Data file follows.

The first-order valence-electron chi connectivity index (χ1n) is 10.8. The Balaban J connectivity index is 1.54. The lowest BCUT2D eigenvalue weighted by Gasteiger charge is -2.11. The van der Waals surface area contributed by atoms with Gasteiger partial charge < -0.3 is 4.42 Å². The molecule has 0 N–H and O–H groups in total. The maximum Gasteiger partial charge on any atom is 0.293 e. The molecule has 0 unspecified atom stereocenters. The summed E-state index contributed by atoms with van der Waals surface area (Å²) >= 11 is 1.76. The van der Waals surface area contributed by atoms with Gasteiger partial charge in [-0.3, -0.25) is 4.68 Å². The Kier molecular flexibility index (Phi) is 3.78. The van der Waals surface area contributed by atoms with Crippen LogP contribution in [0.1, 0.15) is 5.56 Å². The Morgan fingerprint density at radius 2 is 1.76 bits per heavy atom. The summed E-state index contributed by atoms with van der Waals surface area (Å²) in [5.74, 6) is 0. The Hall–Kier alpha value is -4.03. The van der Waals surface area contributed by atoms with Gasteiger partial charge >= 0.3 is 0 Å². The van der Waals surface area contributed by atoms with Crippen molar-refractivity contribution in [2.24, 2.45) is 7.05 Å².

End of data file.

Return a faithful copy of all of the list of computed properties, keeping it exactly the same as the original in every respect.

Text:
The first-order valence-electron chi connectivity index (χ1n) is 10.8. The Balaban J connectivity index is 1.54. The lowest BCUT2D eigenvalue weighted by Gasteiger charge is -2.11. The van der Waals surface area contributed by atoms with Gasteiger partial charge < -0.3 is 4.42 Å². The molecule has 0 N–H and O–H groups in total. The maximum Gasteiger partial charge on any atom is 0.293 e. The molecule has 0 unspecified atom stereocenters. The summed E-state index contributed by atoms with van der Waals surface area (Å²) >= 11 is 1.76. The van der Waals surface area contributed by atoms with Gasteiger partial charge in [-0.3, -0.25) is 4.68 Å². The Kier molecular flexibility index (Phi) is 3.78. The van der Waals surface area contributed by atoms with Crippen LogP contribution in [0.1, 0.15) is 5.56 Å². The Morgan fingerprint density at radius 2 is 1.76 bits per heavy atom. The summed E-state index contributed by atoms with van der Waals surface area (Å²) in [5.74, 6) is 0. The Hall–Kier alpha value is -4.03. The van der Waals surface area contributed by atoms with Gasteiger partial charge >= 0.3 is 0 Å². The van der Waals surface area contributed by atoms with Crippen molar-refractivity contribution in [2.24, 2.45) is 7.05 Å².